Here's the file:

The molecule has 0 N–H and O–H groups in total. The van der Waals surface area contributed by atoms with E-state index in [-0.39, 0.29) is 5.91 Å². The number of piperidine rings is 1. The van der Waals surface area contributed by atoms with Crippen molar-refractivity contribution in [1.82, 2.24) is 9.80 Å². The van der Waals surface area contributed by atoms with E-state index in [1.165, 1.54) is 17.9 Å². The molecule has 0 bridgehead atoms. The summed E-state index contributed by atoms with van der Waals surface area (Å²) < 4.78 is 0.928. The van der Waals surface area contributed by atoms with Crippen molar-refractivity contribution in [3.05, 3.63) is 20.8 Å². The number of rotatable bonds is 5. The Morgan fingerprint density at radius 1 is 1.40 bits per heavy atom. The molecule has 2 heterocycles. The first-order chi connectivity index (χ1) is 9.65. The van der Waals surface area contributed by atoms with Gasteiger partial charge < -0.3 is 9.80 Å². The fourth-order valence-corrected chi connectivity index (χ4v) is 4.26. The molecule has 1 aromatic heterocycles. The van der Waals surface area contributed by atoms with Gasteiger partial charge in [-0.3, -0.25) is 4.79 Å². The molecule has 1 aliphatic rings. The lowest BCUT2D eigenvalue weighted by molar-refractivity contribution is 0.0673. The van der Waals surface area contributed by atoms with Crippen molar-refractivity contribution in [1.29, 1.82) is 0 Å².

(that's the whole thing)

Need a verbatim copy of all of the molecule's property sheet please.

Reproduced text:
The molecule has 0 N–H and O–H groups in total. The van der Waals surface area contributed by atoms with E-state index in [-0.39, 0.29) is 5.91 Å². The number of piperidine rings is 1. The van der Waals surface area contributed by atoms with Crippen molar-refractivity contribution in [1.82, 2.24) is 9.80 Å². The van der Waals surface area contributed by atoms with E-state index in [1.165, 1.54) is 17.9 Å². The molecule has 0 bridgehead atoms. The summed E-state index contributed by atoms with van der Waals surface area (Å²) < 4.78 is 0.928. The van der Waals surface area contributed by atoms with Crippen molar-refractivity contribution in [3.05, 3.63) is 20.8 Å². The number of rotatable bonds is 5. The Morgan fingerprint density at radius 1 is 1.40 bits per heavy atom. The molecule has 2 heterocycles. The first-order chi connectivity index (χ1) is 9.65. The van der Waals surface area contributed by atoms with Gasteiger partial charge < -0.3 is 9.80 Å². The fourth-order valence-corrected chi connectivity index (χ4v) is 4.26. The molecule has 1 aromatic heterocycles. The van der Waals surface area contributed by atoms with Gasteiger partial charge in [-0.3, -0.25) is 4.79 Å². The molecule has 1 aliphatic rings. The lowest BCUT2D eigenvalue weighted by molar-refractivity contribution is 0.0673. The van der Waals surface area contributed by atoms with Crippen molar-refractivity contribution in [1.29, 1.82) is 0 Å².